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3D-Printed Rockets

Yves Sorge on Flickr

The U.S. company Relativity Space made history on March 22, 2023, by launching the first almost entirely 3D-printed rocket into space. While its technology is somewhat more complex than the little plastic 3D printer sitting in your classroom or library, there are more similarities and potential than you may think.

What Relativity Space showed was that 3D printing is a viable way to make rockets. While the rocket did not complete its full mission, having some issues after it made it to space, it was an incredibly important step for this technology. The rocket did prove it could successfully survive points of the max stress.


Many rockets have used 3D-printed parts before: In 2015, NASA made a prototype engine that was three-quarters 3D printed. U.S. aerospace company SpaceX has long used 3D-printed parts in their engines. New Zealand-based aerospace company Rocket Lab uses an almost entirely 3D-printed Rutherford engine on its rockets. A number of parts aboard the Space Launch System rocket used for NASA’s Artemis 1 mission were 3D printed.

The unique features that can be created by 3D printers have long been seen by the aerospace industry as a tool for making small numbers of complicated parts. However, Relativity Space’s use of 3D printing in its rockets is next level. Eighty-five percent of Relativity’s 110-foot tall Terran 1 rocket, which launched in March, was 3D printed. That included its 9 Aeon 1 engines. The company’s goal is to get its future rockets up to 95% 3D printed.


One of the main keys to making all of this happen is Relativity Space’s Stargate printer. According to the company, it is “the world’s largest metal 3D printer with AI-driven controls.” The 4th generation version of the printer, which came online last year, can make metal parts that are 120 feet long and 24 feet wide. That is quite a bit bigger than what the standard home or classroom 3D printer can do.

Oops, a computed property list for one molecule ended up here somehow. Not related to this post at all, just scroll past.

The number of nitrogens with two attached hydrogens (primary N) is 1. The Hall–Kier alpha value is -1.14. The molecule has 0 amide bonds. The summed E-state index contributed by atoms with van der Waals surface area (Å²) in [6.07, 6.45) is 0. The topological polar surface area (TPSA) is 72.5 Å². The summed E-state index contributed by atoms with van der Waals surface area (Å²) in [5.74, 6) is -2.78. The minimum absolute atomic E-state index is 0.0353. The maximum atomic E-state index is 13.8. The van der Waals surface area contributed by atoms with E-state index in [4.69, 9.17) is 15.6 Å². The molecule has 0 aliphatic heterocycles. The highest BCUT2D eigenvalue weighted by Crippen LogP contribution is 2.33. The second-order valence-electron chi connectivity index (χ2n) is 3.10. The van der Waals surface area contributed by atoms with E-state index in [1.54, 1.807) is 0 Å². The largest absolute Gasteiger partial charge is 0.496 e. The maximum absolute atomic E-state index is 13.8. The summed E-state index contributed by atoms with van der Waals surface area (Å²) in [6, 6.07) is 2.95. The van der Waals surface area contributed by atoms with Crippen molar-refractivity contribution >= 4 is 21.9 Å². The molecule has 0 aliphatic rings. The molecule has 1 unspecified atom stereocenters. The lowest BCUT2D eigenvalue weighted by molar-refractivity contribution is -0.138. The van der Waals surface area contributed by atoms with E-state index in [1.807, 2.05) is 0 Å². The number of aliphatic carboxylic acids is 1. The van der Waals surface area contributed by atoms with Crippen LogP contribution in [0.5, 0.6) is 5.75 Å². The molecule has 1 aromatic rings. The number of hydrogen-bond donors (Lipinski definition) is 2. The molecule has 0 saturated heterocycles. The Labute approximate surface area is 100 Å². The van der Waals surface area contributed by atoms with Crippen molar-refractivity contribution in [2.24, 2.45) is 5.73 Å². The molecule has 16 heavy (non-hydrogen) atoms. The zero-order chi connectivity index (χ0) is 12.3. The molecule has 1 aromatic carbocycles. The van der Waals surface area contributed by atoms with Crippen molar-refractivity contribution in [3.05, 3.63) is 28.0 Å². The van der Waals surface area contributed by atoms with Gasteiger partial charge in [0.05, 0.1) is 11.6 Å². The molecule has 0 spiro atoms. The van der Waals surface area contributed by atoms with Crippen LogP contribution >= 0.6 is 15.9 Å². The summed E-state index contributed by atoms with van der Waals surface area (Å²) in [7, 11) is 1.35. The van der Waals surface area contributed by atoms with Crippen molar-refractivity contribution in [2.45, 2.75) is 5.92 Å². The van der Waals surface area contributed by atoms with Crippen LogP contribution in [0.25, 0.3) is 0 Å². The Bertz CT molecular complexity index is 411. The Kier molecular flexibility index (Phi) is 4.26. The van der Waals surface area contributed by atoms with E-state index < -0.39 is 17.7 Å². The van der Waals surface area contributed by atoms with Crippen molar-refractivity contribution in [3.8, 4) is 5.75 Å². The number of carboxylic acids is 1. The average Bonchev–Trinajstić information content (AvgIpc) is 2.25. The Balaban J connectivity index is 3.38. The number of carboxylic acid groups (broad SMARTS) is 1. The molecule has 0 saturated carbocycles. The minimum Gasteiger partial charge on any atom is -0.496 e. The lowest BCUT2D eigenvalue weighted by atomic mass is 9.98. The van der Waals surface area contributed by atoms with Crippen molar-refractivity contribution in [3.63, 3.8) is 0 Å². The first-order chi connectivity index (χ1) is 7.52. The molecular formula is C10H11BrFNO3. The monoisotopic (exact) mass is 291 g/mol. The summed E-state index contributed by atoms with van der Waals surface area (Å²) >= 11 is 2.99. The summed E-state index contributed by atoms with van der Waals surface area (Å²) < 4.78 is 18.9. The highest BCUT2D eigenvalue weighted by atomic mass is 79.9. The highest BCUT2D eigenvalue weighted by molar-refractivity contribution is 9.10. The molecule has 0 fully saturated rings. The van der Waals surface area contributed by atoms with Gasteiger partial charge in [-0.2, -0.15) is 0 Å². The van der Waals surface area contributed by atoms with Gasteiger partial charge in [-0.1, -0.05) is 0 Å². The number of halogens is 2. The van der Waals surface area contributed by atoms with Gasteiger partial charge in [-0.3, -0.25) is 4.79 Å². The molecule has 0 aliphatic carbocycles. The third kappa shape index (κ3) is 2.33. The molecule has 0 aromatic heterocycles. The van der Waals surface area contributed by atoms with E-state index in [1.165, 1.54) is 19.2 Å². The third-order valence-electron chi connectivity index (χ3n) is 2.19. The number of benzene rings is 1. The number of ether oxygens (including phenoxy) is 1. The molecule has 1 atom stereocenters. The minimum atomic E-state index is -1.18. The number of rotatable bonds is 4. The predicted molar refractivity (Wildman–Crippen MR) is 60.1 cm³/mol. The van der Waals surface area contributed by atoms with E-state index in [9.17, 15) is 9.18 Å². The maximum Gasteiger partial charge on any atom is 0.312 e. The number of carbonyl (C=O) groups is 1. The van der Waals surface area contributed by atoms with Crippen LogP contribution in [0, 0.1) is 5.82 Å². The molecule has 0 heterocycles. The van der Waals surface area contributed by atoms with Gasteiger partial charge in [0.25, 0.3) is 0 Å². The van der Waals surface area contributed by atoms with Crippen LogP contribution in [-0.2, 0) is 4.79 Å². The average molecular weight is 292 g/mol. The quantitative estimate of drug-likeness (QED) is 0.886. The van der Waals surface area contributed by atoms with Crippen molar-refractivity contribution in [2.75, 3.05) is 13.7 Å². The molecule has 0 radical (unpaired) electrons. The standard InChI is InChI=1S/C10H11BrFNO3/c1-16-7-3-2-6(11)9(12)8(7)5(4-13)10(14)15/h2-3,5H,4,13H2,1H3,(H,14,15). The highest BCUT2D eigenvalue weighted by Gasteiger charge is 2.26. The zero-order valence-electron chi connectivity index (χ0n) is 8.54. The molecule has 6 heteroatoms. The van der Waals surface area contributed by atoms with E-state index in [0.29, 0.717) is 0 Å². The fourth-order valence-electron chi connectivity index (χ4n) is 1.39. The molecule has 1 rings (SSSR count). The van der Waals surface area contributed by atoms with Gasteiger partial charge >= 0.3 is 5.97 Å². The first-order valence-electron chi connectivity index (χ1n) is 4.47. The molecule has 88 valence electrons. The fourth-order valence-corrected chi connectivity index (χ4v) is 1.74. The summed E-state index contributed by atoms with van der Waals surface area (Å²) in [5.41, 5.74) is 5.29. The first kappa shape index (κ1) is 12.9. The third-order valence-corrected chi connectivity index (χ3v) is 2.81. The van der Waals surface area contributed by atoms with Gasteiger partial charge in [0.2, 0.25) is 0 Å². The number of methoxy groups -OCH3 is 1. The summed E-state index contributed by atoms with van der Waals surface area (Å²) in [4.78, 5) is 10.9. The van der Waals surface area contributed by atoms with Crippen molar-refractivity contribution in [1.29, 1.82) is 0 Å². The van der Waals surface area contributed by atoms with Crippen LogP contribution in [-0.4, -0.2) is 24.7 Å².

Relativity Space even developed its own varieties of metal that served the unique requirements for printing and launching a rocket. The company says it is capable of “printing a rocket with 100 times fewer parts in a matter of months.”

3D printing helps to reduce the number of parts required because engineers and designers can combine parts into larger pieces. Fewer parts mean fewer things that can fail, so Relativity Space is banking on its rockets being a more reliable option to send things into orbit.

Going even bigger!

The long-term goal for Relativity Space is to help humanity on its quest to establish a base on Mars. The company announced in April that it is now working on the Terran R, which will be more than twice the height (270 feet) of Terran 1. The R stands for “reusability,” because the plan is to make a 3D-printed rocket that could be reflown 20 times. While it will not get us to Mars just yet, it will be another step towards bringing 3D printing to our neighboring planet. Relativity Space is targeting 2026 for its first launch of Terran R.

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